If we were to go back through some of the things that Senator Macdonald has said, that seems to be fairly much the case. I know he said earlier that he does believe in climate change, but I do not know what that actually means. I think it means that he just believes the climate changes and we all keep rolling along. He does not believe that human input has something to do with—

Senator Ronaldson: Mr Temporary Chairman, I rise on a point of order. Now that the Manager of Government Business in the Senate is here, I just wonder whether he could give us some indication as to whether this filibuster is going to keep going on. There are a number of us who want to ask some questions—

The TEMPORARY CHAIRMAN: Senator Ronaldson, if you are going to interrupt a speaker you must do so on a point of order. You cannot do so to simply ask the manager—

Senator Ronaldson: I am just asking whether this is going to be the norm for the rest of the night.

The TEMPORARY CHAIRMAN: Senator Ronaldson, there is no point of order. Resume your seat.

Senator SINGH: I think it is necessary to remind the opposition that the vast majority of economists understand the best way to spur the action necessary to both preserve our environment and remain competitive in a low-emission future is the package currently before the Senate. It is necessary also to remind the opposition that the overall architecture of the clean energy package is similar to the emissions trading scheme that the coalition, under the direction of John Howard, once were in favour of and supportive of. To come in here and continue to be so negative and fear mongering and misleading in relation to the package in front of you has to be for no other reason than for political gain, for gain in the poll, for trying to ensure that you are misleading the public in the hope of votes rather than actually standing for anything on principle or standing for anything of meaning when it comes to this important piece of reform.

We know that Senator Cormann, for example, is not a senator of principle anymore since his backflip from being supportive in 2007 of the CPRS or an ETS to now not being so.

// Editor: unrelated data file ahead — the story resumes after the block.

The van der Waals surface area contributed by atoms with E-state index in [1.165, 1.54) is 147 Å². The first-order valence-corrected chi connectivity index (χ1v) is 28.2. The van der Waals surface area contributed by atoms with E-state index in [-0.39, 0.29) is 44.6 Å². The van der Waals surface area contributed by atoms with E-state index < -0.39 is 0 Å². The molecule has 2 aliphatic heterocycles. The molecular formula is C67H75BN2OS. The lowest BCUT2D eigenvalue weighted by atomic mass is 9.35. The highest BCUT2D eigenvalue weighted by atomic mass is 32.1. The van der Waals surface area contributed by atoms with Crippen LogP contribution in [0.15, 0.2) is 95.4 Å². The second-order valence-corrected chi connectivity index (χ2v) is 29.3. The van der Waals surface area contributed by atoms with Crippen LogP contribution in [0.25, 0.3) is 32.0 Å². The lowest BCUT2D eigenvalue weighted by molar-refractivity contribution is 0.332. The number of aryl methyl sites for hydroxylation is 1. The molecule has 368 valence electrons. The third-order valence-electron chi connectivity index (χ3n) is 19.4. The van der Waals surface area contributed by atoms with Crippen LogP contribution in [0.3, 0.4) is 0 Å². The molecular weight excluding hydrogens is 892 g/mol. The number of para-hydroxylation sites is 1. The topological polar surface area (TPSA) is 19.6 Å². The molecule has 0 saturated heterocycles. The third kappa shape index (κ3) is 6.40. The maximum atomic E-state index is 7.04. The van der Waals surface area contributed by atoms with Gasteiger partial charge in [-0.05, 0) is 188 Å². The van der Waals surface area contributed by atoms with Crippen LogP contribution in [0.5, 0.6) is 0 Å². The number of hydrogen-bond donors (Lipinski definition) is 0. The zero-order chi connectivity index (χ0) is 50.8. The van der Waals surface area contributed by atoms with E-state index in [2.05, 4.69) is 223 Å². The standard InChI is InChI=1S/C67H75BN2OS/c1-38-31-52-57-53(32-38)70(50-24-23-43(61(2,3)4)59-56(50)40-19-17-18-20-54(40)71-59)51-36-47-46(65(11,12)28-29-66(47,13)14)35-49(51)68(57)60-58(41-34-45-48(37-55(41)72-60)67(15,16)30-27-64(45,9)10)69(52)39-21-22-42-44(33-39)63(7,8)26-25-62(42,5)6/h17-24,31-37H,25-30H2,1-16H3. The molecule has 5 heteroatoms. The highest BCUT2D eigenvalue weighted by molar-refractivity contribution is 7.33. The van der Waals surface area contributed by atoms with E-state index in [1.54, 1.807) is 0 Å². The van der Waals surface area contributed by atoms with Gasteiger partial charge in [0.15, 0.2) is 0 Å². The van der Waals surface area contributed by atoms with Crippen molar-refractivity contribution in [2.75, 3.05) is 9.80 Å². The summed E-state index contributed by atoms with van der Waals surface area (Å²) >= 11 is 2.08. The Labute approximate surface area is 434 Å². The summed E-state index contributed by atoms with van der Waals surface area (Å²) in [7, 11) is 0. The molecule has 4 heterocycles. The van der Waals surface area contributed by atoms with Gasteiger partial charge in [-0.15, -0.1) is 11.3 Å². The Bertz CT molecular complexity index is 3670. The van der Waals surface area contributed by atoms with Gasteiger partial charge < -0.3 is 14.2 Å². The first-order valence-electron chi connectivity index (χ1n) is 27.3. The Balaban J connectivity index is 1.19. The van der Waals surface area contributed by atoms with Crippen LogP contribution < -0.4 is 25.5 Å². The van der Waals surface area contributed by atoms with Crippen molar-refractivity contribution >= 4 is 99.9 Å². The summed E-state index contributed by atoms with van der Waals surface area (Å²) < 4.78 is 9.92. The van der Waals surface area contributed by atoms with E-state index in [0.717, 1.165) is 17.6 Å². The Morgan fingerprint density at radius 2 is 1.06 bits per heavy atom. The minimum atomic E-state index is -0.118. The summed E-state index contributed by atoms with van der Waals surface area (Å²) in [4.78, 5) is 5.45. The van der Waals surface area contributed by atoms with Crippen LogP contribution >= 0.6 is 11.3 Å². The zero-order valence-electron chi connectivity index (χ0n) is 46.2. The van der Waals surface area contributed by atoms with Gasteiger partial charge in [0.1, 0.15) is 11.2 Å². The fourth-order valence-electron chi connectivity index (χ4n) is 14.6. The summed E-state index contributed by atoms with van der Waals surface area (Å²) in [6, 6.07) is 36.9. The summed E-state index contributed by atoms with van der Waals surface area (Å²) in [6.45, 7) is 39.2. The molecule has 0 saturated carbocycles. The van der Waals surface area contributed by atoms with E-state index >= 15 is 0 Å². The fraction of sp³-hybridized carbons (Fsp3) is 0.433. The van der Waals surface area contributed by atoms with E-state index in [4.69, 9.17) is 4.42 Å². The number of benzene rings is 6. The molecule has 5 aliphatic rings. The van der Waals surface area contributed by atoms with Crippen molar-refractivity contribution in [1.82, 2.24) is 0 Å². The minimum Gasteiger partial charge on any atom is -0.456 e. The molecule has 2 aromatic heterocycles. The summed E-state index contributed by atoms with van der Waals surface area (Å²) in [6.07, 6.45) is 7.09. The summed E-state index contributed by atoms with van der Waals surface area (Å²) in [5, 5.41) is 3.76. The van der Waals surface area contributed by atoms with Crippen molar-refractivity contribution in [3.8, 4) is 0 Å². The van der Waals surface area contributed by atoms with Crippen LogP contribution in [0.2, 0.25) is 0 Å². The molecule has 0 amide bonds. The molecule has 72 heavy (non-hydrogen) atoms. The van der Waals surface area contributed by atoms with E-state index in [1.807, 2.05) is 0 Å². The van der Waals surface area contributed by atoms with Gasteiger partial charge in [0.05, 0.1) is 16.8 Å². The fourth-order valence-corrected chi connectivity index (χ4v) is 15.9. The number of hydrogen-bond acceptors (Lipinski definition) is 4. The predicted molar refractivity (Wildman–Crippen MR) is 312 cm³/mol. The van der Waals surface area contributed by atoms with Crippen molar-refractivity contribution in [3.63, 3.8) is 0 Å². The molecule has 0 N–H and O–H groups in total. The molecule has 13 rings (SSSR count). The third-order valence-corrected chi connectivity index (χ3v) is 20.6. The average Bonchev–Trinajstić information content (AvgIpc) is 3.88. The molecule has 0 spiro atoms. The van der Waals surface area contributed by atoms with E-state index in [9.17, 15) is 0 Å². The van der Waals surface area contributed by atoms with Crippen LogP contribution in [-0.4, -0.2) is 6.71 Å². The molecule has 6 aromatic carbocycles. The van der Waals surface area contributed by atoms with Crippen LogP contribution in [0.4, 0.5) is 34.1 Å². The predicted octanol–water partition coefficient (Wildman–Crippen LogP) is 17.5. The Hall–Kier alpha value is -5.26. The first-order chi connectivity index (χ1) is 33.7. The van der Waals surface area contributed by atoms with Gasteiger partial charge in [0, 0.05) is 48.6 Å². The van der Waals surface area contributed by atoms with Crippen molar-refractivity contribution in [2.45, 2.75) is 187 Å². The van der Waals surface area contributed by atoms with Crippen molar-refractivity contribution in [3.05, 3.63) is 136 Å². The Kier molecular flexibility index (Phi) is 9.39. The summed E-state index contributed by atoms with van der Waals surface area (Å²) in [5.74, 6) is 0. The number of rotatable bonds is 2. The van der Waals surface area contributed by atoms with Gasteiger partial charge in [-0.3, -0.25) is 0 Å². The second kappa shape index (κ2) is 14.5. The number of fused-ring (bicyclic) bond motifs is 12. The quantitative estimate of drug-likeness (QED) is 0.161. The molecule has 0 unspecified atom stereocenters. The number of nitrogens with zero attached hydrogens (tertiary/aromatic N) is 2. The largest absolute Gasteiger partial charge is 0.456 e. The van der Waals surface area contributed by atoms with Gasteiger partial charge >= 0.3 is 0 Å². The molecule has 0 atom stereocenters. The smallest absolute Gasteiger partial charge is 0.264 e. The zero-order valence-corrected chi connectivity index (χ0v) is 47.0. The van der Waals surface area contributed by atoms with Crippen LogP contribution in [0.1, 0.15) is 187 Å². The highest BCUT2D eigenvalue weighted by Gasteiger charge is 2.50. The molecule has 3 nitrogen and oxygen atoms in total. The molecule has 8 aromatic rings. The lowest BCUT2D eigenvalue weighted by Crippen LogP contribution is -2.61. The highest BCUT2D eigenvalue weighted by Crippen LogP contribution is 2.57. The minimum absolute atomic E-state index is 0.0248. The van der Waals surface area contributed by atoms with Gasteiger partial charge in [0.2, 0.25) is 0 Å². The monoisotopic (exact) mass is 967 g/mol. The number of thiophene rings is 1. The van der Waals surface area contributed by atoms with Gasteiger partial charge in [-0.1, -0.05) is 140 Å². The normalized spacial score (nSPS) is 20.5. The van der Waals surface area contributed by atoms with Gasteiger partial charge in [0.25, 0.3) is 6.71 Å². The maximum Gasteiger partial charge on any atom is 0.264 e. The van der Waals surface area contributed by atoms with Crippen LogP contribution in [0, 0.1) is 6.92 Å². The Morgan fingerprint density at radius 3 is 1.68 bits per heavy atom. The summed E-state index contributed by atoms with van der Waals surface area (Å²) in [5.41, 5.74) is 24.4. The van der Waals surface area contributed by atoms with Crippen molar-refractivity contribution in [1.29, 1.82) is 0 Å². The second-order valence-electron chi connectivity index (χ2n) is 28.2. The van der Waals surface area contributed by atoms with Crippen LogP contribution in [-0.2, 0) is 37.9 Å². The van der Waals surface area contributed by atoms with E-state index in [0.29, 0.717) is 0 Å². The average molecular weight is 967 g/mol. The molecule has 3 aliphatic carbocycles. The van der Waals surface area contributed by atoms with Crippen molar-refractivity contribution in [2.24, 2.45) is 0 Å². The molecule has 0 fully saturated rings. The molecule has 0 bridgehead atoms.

Senator Colbeck: Mr Temporary Chairman, I rise on a point of order. Senator Singh accuses the opposition of misleading the Australian people for votes and yet that is exactly what she did at the last election. She was elected on the back of a lie.

The TEMPORARY CHAIRMAN: Senator Colbeck, you cannot interrupt another senator speaking unless you are rising on a point of order. There is no point of order.

Senator SINGH: I will end on this. What tomorrow will bring to the Australian community and especially the Australian business community is confidence for businesses who are wanting certainty in relation to this new piece of economic reform. It is good for this nation. It is good for our children. It is good for the environment. And it is good for this parliament to get on and start moving forward, accepting the science and accepting the fact that we need to act on climate change.

The TEMPORARY CHAIRMAN ( Senator Marshall ): Before I give the call to Senator Joyce, you have a point of order, Senator Fierravanti-Wells?

Senator Fierravanti-Wells: Can I just have some direction here. I asked the minister a series of very specific questions in relation to the impact on health services. I also have a series of questions in relation to aged care, other specific matters—

The TEMPORARY CHAIRMAN: Is there a point of order, Senator?

Senator Fierravanti-Wells: Can I just ask: is the minister now going to answer my questions? And then, when she has finished, will I be interrupted by yet another person on the other side or will she answer all my questions this evening?

The TEMPORARY CHAIRMAN: Senator Fierravanti-Wells, that is not a point of order and that is not a matter for the chair to determine.

Senator Fierravanti-Wells: When am I going to get an answer to my questions?

The TEMPORARY CHAIRMAN: Senator Joyce, you have the call.

Senator Wong interjecting

Senator Fierravanti-Wells interjecting

The TEMPORARY CHAIRMAN: Order! There needs to be less chatter across the chamber. Senator Joyce, you have the call.